Harry most definitely does not want to be approached, and he might bite if you push the issue. His mouth is closed so tightly that he has muscle ridges around it and around his eyes. His eyes are big and round, and he’s displaying whale eyes. One of his paws is curled tightly against his body, and the other is held up in preparation to push you away if you keep approaching. Back away from Harry and let him approach you on his own terms.

Remember, dogs who truly want their bellies rubbed will be loose and floppy, with soft eyes and wiggly bodies. If your dog appears tense, looks away from you, has wide eyes (or whale eyes), licks her lips, or shows other signs of stress, she’s probably asking you to back off. This body language is known as a “tap out” or “inguinal exposure,” and should be respected by giving the dog space to feel more comfortable.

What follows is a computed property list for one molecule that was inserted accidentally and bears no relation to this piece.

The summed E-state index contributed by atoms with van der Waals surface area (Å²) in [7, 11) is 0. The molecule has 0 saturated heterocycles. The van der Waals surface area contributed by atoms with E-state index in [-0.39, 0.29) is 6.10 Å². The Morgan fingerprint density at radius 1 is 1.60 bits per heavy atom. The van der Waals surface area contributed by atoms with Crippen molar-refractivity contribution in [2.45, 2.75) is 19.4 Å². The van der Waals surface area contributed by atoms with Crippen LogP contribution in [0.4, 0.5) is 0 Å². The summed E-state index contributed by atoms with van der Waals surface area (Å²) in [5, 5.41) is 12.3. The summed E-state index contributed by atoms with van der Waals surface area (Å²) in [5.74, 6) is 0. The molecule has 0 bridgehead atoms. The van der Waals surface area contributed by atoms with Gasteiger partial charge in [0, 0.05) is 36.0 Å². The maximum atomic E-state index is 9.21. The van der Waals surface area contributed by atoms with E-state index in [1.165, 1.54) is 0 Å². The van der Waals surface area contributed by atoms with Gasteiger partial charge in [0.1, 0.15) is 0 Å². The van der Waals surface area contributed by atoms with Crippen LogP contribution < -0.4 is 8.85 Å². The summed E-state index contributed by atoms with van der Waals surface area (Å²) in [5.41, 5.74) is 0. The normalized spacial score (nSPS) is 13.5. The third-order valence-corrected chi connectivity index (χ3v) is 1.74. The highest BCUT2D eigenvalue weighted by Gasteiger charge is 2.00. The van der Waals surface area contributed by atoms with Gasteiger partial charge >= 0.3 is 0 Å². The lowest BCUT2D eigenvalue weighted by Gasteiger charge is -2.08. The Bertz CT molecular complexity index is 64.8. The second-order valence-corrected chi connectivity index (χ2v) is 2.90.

So, how did you do? Are you a belly rub expert? Let us know in the comments section!

13 responses to “Belly Rub Redux

  1. Thank you for the follow-up. It’s great to be able to practice reading canine body language.

  2. I’m so thrilled with this blog (and its Part 1). I was looking for a source like this a few months ago, and couldn’t find anything worth sharing. Thanks!

  3. Carolyn Leyboldt

    I always thought offering the belly was a sign of trust. Thanks for the insight.

  4. very interesting – Ruby increasingly automatically rolls onto her back when approached by a new dog – thought it was submission (it may be) but I also need to look at her eyes/face too. Thanks!

  5. Love it! Sadly I have a few owners that don’t want to understand why I wont rub their dogs belly when its offered to me. These are dogs that obviously don’t want to be pet but people seem to think they all want belly rubs. Must be a common misconception.

  6. Reblogged this on idontsew and commented:
    This is so important!! SO many well meaning people assume that a belly exposed means a belly rub is in order. Read this awesome post at Paws Abilities to keep yourself safe and your dog happy!

  7. Pingback: April showers bring … indoor playtime with adorable adoptables | The Unexamined Dog